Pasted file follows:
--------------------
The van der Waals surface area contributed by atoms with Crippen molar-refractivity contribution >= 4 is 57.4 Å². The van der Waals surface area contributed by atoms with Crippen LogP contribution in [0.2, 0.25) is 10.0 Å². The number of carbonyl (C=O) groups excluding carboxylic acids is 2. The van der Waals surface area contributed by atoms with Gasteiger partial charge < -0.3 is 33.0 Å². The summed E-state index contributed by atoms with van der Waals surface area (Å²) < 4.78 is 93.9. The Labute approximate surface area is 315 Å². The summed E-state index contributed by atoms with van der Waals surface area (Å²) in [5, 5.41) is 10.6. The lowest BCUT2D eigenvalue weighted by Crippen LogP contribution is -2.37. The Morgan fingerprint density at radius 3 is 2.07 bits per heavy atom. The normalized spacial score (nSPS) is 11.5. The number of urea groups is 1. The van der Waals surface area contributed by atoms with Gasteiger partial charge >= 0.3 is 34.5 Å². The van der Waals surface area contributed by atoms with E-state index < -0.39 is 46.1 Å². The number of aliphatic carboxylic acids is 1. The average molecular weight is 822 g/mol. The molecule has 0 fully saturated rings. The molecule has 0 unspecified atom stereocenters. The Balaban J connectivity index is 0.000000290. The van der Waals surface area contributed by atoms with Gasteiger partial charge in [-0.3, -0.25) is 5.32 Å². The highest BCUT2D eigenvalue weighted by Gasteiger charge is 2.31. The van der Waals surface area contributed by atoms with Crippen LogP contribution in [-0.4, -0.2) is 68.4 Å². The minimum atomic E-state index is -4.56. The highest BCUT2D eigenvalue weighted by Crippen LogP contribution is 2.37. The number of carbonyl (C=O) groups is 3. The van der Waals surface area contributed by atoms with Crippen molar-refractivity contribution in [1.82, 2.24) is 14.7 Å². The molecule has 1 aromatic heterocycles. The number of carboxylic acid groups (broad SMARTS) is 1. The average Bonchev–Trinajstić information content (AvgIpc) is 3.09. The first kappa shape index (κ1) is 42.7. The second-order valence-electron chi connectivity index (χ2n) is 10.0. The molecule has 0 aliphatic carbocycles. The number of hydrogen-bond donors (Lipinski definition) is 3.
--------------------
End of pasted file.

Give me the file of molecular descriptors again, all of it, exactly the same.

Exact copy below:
The van der Waals surface area contributed by atoms with Crippen molar-refractivity contribution >= 4 is 57.4 Å². The van der Waals surface area contributed by atoms with Crippen LogP contribution in [0.2, 0.25) is 10.0 Å². The number of carbonyl (C=O) groups excluding carboxylic acids is 2. The van der Waals surface area contributed by atoms with Gasteiger partial charge < -0.3 is 33.0 Å². The summed E-state index contributed by atoms with van der Waals surface area (Å²) < 4.78 is 93.9. The Labute approximate surface area is 315 Å². The summed E-state index contributed by atoms with van der Waals surface area (Å²) in [5, 5.41) is 10.6. The lowest BCUT2D eigenvalue weighted by Crippen LogP contribution is -2.37. The Morgan fingerprint density at radius 3 is 2.07 bits per heavy atom. The normalized spacial score (nSPS) is 11.5. The number of urea groups is 1. The van der Waals surface area contributed by atoms with Gasteiger partial charge >= 0.3 is 34.5 Å². The van der Waals surface area contributed by atoms with E-state index < -0.39 is 46.1 Å². The number of aliphatic carboxylic acids is 1. The average molecular weight is 822 g/mol. The molecule has 0 fully saturated rings. The molecule has 0 unspecified atom stereocenters. The Balaban J connectivity index is 0.000000290. The van der Waals surface area contributed by atoms with Gasteiger partial charge in [-0.3, -0.25) is 5.32 Å². The highest BCUT2D eigenvalue weighted by Gasteiger charge is 2.31. The van der Waals surface area contributed by atoms with Crippen LogP contribution in [-0.4, -0.2) is 68.4 Å². The minimum atomic E-state index is -4.56. The highest BCUT2D eigenvalue weighted by Crippen LogP contribution is 2.37. The number of carbonyl (C=O) groups is 3. The van der Waals surface area contributed by atoms with Crippen molar-refractivity contribution in [1.82, 2.24) is 14.7 Å². The molecule has 1 aromatic heterocycles. The number of carboxylic acid groups (broad SMARTS) is 1. The average Bonchev–Trinajstić information content (AvgIpc) is 3.09. The first kappa shape index (κ1) is 42.7. The second-order valence-electron chi connectivity index (χ2n) is 10.0. The molecule has 0 aliphatic carbocycles. The number of hydrogen-bond donors (Lipinski definition) is 3.